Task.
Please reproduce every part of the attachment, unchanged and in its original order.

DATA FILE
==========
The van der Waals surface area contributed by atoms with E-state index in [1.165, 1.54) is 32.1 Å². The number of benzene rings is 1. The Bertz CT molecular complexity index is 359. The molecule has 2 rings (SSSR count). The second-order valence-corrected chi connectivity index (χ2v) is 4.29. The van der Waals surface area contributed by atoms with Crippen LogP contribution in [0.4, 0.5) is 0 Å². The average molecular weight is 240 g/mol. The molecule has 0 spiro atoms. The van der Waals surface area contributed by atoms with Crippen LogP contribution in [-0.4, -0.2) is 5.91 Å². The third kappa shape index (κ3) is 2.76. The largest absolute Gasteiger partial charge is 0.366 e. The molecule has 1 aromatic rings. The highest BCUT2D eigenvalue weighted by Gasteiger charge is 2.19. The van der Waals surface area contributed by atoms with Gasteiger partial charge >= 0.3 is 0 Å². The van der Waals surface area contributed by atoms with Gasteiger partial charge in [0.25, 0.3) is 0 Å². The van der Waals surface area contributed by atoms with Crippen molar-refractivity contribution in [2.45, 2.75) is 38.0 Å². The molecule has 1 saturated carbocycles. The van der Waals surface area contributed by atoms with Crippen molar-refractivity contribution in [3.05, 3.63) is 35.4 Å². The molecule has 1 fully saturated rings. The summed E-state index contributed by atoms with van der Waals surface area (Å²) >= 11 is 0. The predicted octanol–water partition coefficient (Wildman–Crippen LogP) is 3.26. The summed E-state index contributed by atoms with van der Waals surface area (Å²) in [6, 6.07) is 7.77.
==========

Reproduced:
The van der Waals surface area contributed by atoms with E-state index in [1.165, 1.54) is 32.1 Å². The number of benzene rings is 1. The Bertz CT molecular complexity index is 359. The molecule has 2 rings (SSSR count). The second-order valence-corrected chi connectivity index (χ2v) is 4.29. The van der Waals surface area contributed by atoms with Crippen LogP contribution in [0.4, 0.5) is 0 Å². The average molecular weight is 240 g/mol. The molecule has 0 spiro atoms. The van der Waals surface area contributed by atoms with Crippen LogP contribution in [-0.4, -0.2) is 5.91 Å². The third kappa shape index (κ3) is 2.76. The largest absolute Gasteiger partial charge is 0.366 e. The molecule has 1 aromatic rings. The highest BCUT2D eigenvalue weighted by Gasteiger charge is 2.19. The van der Waals surface area contributed by atoms with Gasteiger partial charge >= 0.3 is 0 Å². The van der Waals surface area contributed by atoms with Gasteiger partial charge in [0.25, 0.3) is 0 Å². The van der Waals surface area contributed by atoms with Crippen molar-refractivity contribution in [2.45, 2.75) is 38.0 Å². The molecule has 1 saturated carbocycles. The van der Waals surface area contributed by atoms with Crippen molar-refractivity contribution in [3.05, 3.63) is 35.4 Å². The molecule has 1 fully saturated rings. The summed E-state index contributed by atoms with van der Waals surface area (Å²) >= 11 is 0. The predicted octanol–water partition coefficient (Wildman–Crippen LogP) is 3.26. The summed E-state index contributed by atoms with van der Waals surface area (Å²) in [6, 6.07) is 7.77.